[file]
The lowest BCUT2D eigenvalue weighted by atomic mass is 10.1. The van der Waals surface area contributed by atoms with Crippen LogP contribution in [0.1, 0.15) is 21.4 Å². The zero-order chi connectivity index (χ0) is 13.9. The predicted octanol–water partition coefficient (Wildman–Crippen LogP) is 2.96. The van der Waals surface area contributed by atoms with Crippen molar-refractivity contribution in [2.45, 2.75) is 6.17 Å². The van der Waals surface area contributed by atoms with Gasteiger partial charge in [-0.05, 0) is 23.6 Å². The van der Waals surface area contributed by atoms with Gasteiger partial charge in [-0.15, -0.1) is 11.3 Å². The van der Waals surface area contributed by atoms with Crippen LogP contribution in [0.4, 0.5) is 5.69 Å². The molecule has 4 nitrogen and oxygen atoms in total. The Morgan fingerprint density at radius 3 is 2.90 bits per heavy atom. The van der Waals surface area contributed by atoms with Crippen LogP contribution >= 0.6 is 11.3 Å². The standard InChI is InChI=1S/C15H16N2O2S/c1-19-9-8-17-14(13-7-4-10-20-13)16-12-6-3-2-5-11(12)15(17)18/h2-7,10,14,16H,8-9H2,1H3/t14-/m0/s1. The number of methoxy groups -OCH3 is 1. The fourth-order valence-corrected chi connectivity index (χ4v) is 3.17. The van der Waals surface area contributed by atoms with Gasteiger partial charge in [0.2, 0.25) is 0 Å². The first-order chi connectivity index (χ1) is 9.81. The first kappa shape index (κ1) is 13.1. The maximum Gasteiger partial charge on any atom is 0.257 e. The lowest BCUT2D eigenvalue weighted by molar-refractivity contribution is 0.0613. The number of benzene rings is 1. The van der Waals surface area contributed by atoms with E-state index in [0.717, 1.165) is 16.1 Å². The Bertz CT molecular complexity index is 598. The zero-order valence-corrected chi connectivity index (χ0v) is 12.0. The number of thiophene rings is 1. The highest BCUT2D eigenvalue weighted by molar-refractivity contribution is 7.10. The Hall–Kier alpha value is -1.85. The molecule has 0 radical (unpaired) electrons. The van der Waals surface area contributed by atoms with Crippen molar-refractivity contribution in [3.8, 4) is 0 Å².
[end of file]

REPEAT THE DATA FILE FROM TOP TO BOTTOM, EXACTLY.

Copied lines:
The lowest BCUT2D eigenvalue weighted by atomic mass is 10.1. The van der Waals surface area contributed by atoms with Crippen LogP contribution in [0.1, 0.15) is 21.4 Å². The zero-order chi connectivity index (χ0) is 13.9. The predicted octanol–water partition coefficient (Wildman–Crippen LogP) is 2.96. The van der Waals surface area contributed by atoms with Crippen molar-refractivity contribution in [2.45, 2.75) is 6.17 Å². The van der Waals surface area contributed by atoms with Gasteiger partial charge in [-0.05, 0) is 23.6 Å². The van der Waals surface area contributed by atoms with Gasteiger partial charge in [-0.15, -0.1) is 11.3 Å². The van der Waals surface area contributed by atoms with Crippen LogP contribution in [0.4, 0.5) is 5.69 Å². The molecule has 4 nitrogen and oxygen atoms in total. The Morgan fingerprint density at radius 3 is 2.90 bits per heavy atom. The van der Waals surface area contributed by atoms with Crippen LogP contribution >= 0.6 is 11.3 Å². The standard InChI is InChI=1S/C15H16N2O2S/c1-19-9-8-17-14(13-7-4-10-20-13)16-12-6-3-2-5-11(12)15(17)18/h2-7,10,14,16H,8-9H2,1H3/t14-/m0/s1. The number of methoxy groups -OCH3 is 1. The fourth-order valence-corrected chi connectivity index (χ4v) is 3.17. The van der Waals surface area contributed by atoms with Gasteiger partial charge in [0.2, 0.25) is 0 Å². The first-order chi connectivity index (χ1) is 9.81. The first kappa shape index (κ1) is 13.1. The maximum Gasteiger partial charge on any atom is 0.257 e. The lowest BCUT2D eigenvalue weighted by molar-refractivity contribution is 0.0613. The number of benzene rings is 1. The van der Waals surface area contributed by atoms with E-state index in [0.717, 1.165) is 16.1 Å². The Bertz CT molecular complexity index is 598. The zero-order valence-corrected chi connectivity index (χ0v) is 12.0. The number of thiophene rings is 1. The highest BCUT2D eigenvalue weighted by molar-refractivity contribution is 7.10. The Hall–Kier alpha value is -1.85. The molecule has 0 radical (unpaired) electrons. The van der Waals surface area contributed by atoms with Crippen molar-refractivity contribution in [3.8, 4) is 0 Å².